Epilepsy may present as a symptom of many neurological disorders and often an aetiological explanation cannot be identified. There is growing evidence that autoimmune mechanisms might have a role in some patients. This includes numerous reports of the detection of theoretically relevant serum autoantibodies, experimental data showing that antibodies can be epileptogenic, and a response of some epilepsy syndromes to immunomodulation.
The evidence for immunological mechanisms in epilepsy can be examined within the following three main areas: the childhood epilepsy syndromes, epilepsy associated with other immunologically mediated diseases, and the more common unselected groups of patients with epilepsy.

EXCERPTS from the article:
West's Syndrome (Infantile Spasms) and Lennox-Gastaut syndrome Although both West's syndrome and Lennox-Gastaut syndrome have very different clinical phenotypes, both syndromes have been reported to respond well to IVIg therapy.  Among the numerous unblinded studies published most have reported a positive response to treatment. Van Engelen et al have reviewed the use of IVIg treatment in childhood epilepsies and concluded that although there was no formal evidence of efficacy due to lack of controlled trials, some patients benefited greatly from this treatment.  In one series of children with West's syndrome 33% showed a positive response, with a rapid and permanent resolution in 21% of those treated.11 One placebo controlled (single blind crossover) study of 10 patients with Lennox-Gastaut syndrome reported a reduction in seizures in 20% of patients.
Reports of an activated but functionally impaired immune system, increased serum immunoglobulins and a HLA DR5 association in Lennox-Gastaut syndrome further supports immunological involvement.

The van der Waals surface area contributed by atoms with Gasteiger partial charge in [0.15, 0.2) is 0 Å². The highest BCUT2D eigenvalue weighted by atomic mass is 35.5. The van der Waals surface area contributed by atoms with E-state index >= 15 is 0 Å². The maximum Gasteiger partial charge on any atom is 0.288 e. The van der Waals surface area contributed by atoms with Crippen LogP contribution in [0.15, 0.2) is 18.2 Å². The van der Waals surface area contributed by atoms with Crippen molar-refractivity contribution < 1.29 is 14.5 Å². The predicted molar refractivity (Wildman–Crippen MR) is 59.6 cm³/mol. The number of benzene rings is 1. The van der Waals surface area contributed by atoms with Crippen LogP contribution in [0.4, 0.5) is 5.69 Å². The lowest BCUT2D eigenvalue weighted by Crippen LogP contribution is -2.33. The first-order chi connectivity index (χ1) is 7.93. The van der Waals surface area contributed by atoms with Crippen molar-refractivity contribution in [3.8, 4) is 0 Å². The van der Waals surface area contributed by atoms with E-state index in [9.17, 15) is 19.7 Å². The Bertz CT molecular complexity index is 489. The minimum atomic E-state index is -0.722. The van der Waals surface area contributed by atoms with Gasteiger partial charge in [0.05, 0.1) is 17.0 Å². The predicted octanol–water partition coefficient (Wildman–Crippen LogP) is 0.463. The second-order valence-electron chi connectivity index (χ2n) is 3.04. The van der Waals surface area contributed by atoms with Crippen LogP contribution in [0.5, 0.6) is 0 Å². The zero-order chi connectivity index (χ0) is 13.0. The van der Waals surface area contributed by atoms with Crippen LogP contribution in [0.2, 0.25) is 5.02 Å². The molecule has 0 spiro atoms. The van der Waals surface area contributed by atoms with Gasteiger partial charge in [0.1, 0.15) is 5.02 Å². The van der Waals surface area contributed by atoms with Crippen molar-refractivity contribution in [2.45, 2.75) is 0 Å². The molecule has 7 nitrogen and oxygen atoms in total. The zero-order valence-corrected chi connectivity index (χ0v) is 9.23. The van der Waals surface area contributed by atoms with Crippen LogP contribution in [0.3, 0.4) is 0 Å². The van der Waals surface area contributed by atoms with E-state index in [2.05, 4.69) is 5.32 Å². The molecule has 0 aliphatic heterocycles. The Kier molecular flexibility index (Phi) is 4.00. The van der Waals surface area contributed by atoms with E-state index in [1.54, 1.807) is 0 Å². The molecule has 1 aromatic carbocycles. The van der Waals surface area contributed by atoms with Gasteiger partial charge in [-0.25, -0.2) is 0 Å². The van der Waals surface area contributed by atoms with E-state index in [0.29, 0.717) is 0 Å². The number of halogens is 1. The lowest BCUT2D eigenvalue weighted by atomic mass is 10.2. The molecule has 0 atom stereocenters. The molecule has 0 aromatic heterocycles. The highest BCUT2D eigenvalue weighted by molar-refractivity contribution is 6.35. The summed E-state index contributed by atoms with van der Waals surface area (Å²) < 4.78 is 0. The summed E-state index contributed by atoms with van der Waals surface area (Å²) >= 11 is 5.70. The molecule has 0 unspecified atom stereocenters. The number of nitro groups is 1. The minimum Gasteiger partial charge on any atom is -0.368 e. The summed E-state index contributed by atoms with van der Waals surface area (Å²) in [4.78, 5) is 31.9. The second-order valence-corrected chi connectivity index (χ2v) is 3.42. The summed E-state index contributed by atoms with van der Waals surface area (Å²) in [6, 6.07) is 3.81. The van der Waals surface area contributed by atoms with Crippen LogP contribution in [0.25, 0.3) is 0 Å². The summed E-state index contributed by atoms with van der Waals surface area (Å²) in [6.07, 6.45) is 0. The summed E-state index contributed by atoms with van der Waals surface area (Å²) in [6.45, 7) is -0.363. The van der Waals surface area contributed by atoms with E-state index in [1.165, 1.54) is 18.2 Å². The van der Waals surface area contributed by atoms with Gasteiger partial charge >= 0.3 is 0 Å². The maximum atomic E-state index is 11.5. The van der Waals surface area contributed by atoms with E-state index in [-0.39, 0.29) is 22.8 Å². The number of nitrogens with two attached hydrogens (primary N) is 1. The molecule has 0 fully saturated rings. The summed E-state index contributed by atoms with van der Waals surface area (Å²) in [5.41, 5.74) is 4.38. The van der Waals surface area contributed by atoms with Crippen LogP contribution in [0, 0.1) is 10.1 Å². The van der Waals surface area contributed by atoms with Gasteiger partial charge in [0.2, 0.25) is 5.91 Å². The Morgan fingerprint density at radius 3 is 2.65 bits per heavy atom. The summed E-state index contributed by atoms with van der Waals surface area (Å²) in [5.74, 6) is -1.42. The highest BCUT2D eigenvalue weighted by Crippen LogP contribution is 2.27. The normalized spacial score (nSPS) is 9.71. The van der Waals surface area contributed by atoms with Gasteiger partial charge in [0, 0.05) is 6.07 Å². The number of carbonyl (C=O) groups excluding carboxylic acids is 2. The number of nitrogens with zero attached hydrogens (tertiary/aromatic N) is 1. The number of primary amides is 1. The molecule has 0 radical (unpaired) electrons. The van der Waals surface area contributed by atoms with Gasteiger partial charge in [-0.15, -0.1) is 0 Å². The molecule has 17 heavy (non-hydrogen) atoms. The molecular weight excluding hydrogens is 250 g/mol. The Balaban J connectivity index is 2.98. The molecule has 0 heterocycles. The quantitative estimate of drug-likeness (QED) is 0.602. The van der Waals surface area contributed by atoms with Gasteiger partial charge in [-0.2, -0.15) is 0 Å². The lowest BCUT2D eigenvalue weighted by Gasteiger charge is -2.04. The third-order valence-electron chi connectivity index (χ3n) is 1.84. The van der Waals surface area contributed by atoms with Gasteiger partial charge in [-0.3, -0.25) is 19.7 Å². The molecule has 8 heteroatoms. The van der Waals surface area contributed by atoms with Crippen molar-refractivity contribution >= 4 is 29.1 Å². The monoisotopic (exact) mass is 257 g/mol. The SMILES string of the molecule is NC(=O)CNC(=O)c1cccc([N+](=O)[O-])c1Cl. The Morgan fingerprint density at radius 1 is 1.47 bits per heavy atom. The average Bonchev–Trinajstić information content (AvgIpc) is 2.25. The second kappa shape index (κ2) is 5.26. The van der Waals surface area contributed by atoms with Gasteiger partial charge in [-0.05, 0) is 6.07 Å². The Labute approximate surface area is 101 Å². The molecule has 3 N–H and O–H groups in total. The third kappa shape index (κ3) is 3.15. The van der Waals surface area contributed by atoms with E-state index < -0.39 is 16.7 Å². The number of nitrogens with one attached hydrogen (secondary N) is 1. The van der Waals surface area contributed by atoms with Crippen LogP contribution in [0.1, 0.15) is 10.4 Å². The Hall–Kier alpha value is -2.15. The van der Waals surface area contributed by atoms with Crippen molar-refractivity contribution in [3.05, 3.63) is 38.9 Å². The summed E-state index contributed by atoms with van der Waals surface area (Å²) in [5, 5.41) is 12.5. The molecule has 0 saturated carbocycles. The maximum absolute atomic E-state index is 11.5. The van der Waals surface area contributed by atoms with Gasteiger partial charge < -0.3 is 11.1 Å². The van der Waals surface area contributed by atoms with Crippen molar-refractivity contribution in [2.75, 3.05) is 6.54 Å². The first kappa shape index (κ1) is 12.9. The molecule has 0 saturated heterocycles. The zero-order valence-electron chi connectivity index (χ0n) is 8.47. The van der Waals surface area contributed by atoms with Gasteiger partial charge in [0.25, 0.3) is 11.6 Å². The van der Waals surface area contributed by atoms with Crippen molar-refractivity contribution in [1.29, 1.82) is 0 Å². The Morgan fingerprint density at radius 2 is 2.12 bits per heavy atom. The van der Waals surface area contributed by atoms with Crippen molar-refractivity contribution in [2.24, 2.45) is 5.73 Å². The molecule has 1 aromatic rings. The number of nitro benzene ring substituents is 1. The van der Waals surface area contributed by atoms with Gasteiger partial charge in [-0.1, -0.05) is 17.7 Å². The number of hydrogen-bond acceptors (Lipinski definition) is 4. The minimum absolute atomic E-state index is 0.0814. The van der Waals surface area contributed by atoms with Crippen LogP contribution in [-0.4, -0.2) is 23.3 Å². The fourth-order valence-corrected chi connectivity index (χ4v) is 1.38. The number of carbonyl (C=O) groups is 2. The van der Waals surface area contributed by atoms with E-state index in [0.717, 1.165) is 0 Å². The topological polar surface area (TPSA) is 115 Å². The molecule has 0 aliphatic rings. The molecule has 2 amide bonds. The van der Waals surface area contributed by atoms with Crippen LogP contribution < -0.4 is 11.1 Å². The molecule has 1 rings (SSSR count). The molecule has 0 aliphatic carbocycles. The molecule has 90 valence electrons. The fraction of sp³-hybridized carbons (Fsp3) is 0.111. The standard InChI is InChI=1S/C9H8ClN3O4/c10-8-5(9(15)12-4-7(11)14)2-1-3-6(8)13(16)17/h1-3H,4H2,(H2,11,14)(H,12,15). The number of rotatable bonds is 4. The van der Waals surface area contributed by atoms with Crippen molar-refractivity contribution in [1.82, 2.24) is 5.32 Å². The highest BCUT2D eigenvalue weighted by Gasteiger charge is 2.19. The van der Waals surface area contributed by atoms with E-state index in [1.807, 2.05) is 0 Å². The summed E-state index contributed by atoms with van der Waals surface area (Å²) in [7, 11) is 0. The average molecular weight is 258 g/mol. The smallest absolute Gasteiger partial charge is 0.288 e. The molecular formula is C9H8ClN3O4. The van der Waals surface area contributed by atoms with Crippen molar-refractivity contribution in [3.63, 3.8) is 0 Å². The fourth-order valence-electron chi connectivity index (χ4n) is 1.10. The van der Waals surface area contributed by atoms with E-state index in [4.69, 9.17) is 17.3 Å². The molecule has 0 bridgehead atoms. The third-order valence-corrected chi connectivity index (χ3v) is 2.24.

Conclusions It seems likely that serum autoantibodies may be associated with some forms of epilepsy. However, epilepsy itself and antiepileptic drugs are reported to alter immune responses and it is not clear which autoantibodies arise as a consequence and which are causative. Furthermore the mechanisms of action of the putative pathogenic antibodies are not well understood.
Immunotherapies seem to have efficacy above standard antiepileptic treatment in some groups of patients. The studies of immunotherapy to date have involved few patients, almost invariably in open labelled designs, mainly due to the rarity of the epilepsy syndromes. Clearly larger placebo controlled trials are needed. Corticosteroid responsiveness does not necessarily indicate immune mediated pathology but could result from a direct inhibitory action on GABA receptors by such treatment.  Conversely, irreparable CNS damage resulting from autoimmune mechanisms could result in a lack of response to immunomodulation. Thus predicting the underlying pathogenesis from the response to treatment can be misleading.

Mechanisms of Seizure-Induced Damage
The reasons that seizures during development can be harmful are myriad. The developing brain is highly plastic, and seizures during early development could have pronounced effects on brain development, perturbing a wide-range of phenomena that is activity-dependent, including cell division, migration, sequential expression of receptors, formation and strengthening of synapses, and myelination. Much of the early work in seizure-induced brain damage has concentrated on cell death. Only recently has it been demonstrated that seizures can alter brain development through mechanisms other than necrosis and programmed cell death.
Source: Epilepsy and Developmental Disabilities, Orrin Devinsky et al.

Epilepsy Cuts Brain Cell Production in Critical Learning, Memory Center